Tires 101: Inventory
Have you ever stood in your shop, surveyed the space and thought about adding tire services to your business model? Maybe you’ve tossed around the idea of tire sales? If you’ve decided to add tire sales, that decision can give birth to many other questions: How do I know what to carry? How many should I stock? Where will I store the tires?
Though your shop may be service-oriented rather than tire-oriented, there are still viable tire sales and inventory options available to you, including partnering with a distributor.
“I started selling tires a month after I bought my business,” said David Haney, owner and operator of Oil & Lube Express in Magnolia, Arkansas. “The first Saturday I had it, three customers within the first hour, asked if I sold tires. I told the first two, ‘No, I don’t.’ To the third person I said, ‘Not yet but I’m going to.’”
Haney got on the phone and called a friend who put him in touch with American Tire Distributors.
“We serve various channels of distribution,” said Steve True, vice president of Sales for American Tire Distributors (ATD). “Our primary channel is what we call the independent tire dealer channel, the ‘mom and pop’ shops, though some are quite large.”
Because tire sales are an added service for these shops and not a primary focus, space may be the No. 1 issue for many operators.
“Quick lubes just don’t have a lot of space for tires,” True said. “If you are challenged for space, we see a lot of pods or containers that could be locked from the outside on the property.”
You could also take a page out of Haney’s book and try an out-of-box idea.
“I put a two post lift on the backside of shop behind my third bay,” Haney said. “I bought an RV canopy so I could pull cars in, the lift was out of the weather and I had my balancer and changer just inside the third bay. That worked great for me. I did that almost three years. It got to the point where I needed to build the building or stop doing tires. I couldn’t handle all the business I was getting on that two-post lift.”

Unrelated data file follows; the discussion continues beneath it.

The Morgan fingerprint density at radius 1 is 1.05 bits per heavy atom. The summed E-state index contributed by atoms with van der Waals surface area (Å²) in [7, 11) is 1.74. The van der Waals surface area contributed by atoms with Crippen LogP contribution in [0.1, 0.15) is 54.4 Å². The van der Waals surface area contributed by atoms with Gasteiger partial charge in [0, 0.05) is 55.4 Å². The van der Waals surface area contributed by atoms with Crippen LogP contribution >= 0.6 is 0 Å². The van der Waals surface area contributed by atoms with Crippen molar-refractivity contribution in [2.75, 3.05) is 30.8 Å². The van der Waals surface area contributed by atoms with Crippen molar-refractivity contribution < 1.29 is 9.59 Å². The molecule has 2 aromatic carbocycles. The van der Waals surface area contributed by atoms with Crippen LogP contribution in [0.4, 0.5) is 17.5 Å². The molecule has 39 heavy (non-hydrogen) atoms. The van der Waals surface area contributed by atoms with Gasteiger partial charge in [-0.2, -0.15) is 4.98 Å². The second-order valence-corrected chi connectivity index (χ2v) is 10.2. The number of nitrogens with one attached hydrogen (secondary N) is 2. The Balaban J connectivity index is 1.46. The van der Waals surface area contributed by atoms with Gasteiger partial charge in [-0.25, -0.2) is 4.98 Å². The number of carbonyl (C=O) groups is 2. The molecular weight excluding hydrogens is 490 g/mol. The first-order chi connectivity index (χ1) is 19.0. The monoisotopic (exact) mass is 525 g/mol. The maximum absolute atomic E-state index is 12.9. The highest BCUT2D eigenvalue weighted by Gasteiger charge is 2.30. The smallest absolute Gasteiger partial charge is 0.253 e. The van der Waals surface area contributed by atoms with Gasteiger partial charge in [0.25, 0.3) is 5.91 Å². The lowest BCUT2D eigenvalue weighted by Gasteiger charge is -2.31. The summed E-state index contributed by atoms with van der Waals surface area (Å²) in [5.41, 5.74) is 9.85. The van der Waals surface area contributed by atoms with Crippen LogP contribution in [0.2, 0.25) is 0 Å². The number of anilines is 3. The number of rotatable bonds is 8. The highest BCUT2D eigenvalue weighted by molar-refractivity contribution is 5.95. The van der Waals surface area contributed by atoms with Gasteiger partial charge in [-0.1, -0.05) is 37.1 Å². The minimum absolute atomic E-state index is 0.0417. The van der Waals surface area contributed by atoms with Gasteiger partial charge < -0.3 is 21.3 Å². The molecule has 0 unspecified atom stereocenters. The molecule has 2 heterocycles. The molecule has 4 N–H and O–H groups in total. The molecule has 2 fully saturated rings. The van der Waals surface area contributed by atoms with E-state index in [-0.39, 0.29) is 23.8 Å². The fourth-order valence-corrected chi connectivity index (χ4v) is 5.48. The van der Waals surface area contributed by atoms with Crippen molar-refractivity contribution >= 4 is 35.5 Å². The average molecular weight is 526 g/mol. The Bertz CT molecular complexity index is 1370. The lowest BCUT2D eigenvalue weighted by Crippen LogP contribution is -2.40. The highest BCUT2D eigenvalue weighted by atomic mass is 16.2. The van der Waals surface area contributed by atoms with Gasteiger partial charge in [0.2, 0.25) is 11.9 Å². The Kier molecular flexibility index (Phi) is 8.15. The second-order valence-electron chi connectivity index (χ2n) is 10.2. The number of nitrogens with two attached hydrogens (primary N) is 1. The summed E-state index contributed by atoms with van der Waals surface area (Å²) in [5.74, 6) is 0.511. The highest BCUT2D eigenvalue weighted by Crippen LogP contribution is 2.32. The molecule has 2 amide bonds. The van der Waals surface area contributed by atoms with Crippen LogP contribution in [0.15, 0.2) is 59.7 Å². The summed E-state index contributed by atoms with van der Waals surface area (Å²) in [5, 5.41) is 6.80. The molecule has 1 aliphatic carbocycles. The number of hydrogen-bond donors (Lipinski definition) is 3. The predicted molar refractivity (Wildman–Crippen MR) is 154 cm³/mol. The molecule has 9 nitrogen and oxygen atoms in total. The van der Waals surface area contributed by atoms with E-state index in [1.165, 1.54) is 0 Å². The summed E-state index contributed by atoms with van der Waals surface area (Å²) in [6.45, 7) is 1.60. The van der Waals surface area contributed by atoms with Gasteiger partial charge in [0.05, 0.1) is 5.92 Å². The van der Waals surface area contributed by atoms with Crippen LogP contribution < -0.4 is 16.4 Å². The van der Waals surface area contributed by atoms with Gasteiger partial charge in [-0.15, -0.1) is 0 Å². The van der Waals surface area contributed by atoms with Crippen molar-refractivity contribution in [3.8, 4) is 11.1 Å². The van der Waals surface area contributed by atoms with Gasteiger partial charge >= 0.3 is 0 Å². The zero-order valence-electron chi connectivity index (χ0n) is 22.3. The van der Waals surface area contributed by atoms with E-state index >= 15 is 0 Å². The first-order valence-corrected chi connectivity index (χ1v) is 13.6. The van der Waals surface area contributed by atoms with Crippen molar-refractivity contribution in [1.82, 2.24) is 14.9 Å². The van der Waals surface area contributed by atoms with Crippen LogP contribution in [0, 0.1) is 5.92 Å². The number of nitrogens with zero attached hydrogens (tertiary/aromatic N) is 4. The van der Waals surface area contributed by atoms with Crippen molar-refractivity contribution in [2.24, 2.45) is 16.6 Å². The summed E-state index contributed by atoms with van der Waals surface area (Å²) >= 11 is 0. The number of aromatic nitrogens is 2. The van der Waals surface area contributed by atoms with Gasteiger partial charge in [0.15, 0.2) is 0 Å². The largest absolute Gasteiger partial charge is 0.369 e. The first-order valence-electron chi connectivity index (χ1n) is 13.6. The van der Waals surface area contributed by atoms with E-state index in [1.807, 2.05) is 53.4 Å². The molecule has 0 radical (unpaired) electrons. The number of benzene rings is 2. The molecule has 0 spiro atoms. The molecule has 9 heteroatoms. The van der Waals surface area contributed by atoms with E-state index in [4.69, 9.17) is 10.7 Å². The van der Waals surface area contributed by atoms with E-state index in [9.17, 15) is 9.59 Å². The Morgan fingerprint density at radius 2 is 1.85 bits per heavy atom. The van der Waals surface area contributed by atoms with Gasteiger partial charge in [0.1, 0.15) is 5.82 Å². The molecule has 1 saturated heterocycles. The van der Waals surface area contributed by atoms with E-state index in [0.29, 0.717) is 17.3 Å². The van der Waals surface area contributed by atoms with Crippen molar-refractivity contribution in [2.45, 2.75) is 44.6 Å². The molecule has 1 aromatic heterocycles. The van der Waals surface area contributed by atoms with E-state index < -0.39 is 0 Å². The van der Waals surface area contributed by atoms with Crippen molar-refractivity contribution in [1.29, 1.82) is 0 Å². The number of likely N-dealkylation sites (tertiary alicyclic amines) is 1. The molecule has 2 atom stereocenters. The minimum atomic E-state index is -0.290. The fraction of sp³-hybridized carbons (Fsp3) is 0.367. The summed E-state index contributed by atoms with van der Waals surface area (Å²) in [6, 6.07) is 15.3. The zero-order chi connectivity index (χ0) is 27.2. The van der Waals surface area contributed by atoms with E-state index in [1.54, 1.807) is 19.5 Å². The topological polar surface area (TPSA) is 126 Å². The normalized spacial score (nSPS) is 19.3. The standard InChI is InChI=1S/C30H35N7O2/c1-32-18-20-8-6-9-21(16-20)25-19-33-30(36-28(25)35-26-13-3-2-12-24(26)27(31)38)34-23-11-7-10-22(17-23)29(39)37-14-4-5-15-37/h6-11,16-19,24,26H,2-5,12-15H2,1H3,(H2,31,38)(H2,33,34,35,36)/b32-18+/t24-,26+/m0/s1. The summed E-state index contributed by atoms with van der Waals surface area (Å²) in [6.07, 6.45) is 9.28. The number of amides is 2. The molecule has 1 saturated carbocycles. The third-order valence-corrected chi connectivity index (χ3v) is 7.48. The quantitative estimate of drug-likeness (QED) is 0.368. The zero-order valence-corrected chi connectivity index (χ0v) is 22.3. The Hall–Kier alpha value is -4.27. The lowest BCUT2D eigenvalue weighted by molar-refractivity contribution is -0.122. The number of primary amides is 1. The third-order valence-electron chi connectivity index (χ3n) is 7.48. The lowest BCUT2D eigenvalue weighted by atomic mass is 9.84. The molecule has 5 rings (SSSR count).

Another challenge is the diverse customer base that rolls through the bays.
“When I started in this business, you could say, ‘These 12 tires might cover 70 or 80 percent of customers’ needs,” True said. “Today, with all the sizes, speed ratings and directional tires, the market is very fragmented.”
Despite space issues and market fragmentation, quick lubes have a certain advantage when it comes to knowing what to stock in this informed guessing game because they have a pretty good idea of what rolls into their bays.
“Quick lubes keep really good records of the traffic that comes into their facilities,” True said. “You could use invoices or repair orders of the vehicles if they have the make, model and the trim level. Then, do a study that lets you see what’s coming into your shop and the tire sizes that match them.”
The customers that a quick lube could potentially sell tires to is diverse. It can be difficult to know which tires to stock.
“You could stock 40-60 that could possibly be the ‘hottest movers.’ Realistically, I would say a quick lube needs 100 tires,” True said. “That’s an investment of between $10,000 and $15,000.”